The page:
Batgirl #28 (Comics Review)

Spinning out of the Wanted arc and then the Gothtopia tie-in last month, the new issue of Batgirl goes in a surprisingly different place as Gail Simone explores the thematic links between Gotham’s Bat-family and vampires of urban myths. As I keep saying, Gail Simone has made this title one of DC’s relative heavyweights since the New 52 relaunch, and its definitely one of my highest anticipated titles of each month. The Wanted arc was pretty damn excellent, and now it looks like we might be getting some smaller stories again, like the Ventriloquist 2-issue arc that we had before Wanted.

Barbara has been through a ton of things recently, and she is still picking up the pieces of her life. Its not easy, especially not when a madman comes into town, seemingly intent on some kind of righteous vengeance, a complete and total loon as it were. But she does gain an ally, someone who hasn’t been around in the series for a while and her return is quite fun indeed since I love her as a character and Gail injects a lot of humour in her scenes. To top it all off, Fernando Pasarin and Jonathan Glapion’s art is excellent as ever, another plus.

Batgirl 28Silver, the new villain being introduced here, is a vampire hunter who suffers from real-time psycho-delusions. To him, as far as his mind can tell, Gotham’s vigilante protectors are all part of a vampire coven who keep the city under their thumb, deliberately keeping things miserable for the populace. To him, the greatest supervillains of the city are all freedom fighters, fighting to free the city from the vampires’ oppression. Its an interesting spin on the mania, and I admit that I quite liked it. As if Barbara didn’t have enough to deal with, Silver complicates things further.

With this issue, Gail brings back the female Talon Strix to this series. A Japanese immigrant young girl who was inducted into the Talons by the Court of Owls and whom Batgirl fought against early on in this series, Strix is now a member of the Birds of Prey alongside Barbara. She now comes to Barbara looking for her help with a missing persons case, a young girl who, just like her, cannot speak. This entire subplot highlights how many problems Strix goes through. To not be able to communicate verbally, and being looked on as nothing more than muscle (which is kind of how Christy Marx’s current run on Birds of Prey has sadly characterised her as), is a rather terrible position to be in. Plus, we get to see her character actually develop here, and that’s all pretty damn great.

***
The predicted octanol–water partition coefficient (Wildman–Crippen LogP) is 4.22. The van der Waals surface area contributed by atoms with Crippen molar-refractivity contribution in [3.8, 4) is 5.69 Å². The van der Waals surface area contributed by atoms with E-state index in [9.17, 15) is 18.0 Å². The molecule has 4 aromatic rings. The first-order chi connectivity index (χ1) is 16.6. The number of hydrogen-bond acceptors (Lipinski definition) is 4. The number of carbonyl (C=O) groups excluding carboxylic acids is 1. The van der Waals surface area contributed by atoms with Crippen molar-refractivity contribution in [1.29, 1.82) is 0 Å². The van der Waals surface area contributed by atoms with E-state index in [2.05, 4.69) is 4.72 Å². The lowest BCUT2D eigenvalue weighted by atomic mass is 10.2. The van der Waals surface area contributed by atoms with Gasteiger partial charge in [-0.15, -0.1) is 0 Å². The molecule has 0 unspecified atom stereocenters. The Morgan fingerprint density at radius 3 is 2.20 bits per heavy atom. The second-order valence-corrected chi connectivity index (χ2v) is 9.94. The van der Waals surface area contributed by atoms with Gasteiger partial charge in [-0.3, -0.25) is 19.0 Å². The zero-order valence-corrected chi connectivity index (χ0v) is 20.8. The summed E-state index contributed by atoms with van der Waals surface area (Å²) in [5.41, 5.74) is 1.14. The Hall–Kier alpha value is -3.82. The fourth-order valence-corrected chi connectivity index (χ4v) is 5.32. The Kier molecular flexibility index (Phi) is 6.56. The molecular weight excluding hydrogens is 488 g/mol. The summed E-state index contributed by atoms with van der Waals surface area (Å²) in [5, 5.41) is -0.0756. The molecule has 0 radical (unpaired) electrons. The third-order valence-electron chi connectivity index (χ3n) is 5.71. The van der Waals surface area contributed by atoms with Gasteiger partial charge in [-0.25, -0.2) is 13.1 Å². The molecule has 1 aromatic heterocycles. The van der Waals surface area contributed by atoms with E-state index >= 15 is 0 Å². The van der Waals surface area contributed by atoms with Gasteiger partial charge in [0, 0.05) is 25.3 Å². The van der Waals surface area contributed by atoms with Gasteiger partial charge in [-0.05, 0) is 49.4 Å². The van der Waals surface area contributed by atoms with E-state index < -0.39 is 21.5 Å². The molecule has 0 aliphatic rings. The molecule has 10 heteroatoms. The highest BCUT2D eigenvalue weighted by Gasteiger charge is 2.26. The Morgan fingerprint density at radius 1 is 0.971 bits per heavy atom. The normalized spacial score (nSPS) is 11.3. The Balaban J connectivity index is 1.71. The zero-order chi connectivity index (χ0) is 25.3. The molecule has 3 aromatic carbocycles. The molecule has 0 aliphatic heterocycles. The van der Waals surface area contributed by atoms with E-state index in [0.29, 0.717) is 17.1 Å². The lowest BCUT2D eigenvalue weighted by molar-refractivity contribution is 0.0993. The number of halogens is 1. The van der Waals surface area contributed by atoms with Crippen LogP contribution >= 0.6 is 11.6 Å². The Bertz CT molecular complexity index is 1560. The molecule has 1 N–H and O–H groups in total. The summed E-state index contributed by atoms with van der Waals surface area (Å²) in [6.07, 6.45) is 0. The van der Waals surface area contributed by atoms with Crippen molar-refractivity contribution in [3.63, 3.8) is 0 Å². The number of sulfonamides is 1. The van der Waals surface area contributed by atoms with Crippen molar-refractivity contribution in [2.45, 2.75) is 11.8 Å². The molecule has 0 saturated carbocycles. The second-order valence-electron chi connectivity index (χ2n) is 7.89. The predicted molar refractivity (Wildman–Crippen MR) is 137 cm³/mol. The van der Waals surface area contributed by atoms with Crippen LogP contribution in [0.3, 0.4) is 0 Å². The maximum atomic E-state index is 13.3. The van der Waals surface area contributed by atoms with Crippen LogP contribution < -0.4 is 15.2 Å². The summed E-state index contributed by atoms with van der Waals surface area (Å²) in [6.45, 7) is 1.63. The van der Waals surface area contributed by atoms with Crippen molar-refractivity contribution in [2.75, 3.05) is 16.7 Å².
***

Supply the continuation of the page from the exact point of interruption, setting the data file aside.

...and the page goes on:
Gail Simone has always been good at earthing her characters to their roots. Whether this is done figuratively or otherwise, it is always apparent in her scripts, and this issue is no different. A lot of the problems that Barbara and Strix go through in this issue are a reference to the earliest issues of this series, and even then, back to when Alan Moore gave us the controversial maiming of Barbara Gordon back in the now-classic The Killing Joke. These are experiences that have changed characters and Gail highlights all of that in this issue with her trademark flair.

And Silver himself is an interesting villain with all his delusions. He seems a bit shoehorned in here, given that there is no setup for ihow he came to Gotham and what exactly he is doing here and who he really is. Hopefully, it is something that that will be explored in the next issue, because it is something that I’m really interested in seeing. The first year of the series gave us a lot of different villains, and I’d be quite happy to see Silver added to that great line-up.

On the art-side of things, I really don’t have any complaints here. Fernando Pasarin, Jonathan Glapion, Blond and Dezi Sienty give a lot of great moments in this issue, especially when Silver and his assistant go toe-to-toe against Barbara and Strix. A lot of really good action panels in the second half, with quite a killer twist right at the end. One thing that Pasarin does really well is showing the characters in a lot of different poses. He seems to be getting better with each issue, so that’s a pretty big plus. If there’s any criticism that I have of the art, it is that sometimes Barbara’s face is drawn a bit too long and a bit too angular, which is very odd.

Other than that though, this was a pretty interesting issue, and I’m looking forward to more.

Rating: 9/10

More Batgirl: Vol.1, Vol.2, #23, #24, #26, #27.

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Posted on February 13, 2014, in Comics Reviews, Review Central and tagged , , , , , , , , , , , , , , , , , , , , , , , , . Bookmark the permalink. 12 Comments.

  1. I agree. I love the action scenes and how he positions Barbara’s body in general. The pose where she’s dropped down from the top of the building to deal with the college gang was especially cool.

    As someone who has read the Batgirl title on and off (missing some of the stuff with Strix from the earlier storyline), I did really enjoy her interaction with Barbara here, but it does remind me quite a bit of her relationship with Cass. Not that that’s inherently a BAD thing because their relationship was great, but it does make me miss Cass just a little bit more.

    And I agree about the faces thing with the art. I love the body shots, but some of the reaction panels look a bit off.

    Like

    • I’ve only read one of the Batgirl volumes with Cass, the second run with Beechen before Stephanie Brown stepped in with her own series. I liked it. It was decent.

      Like

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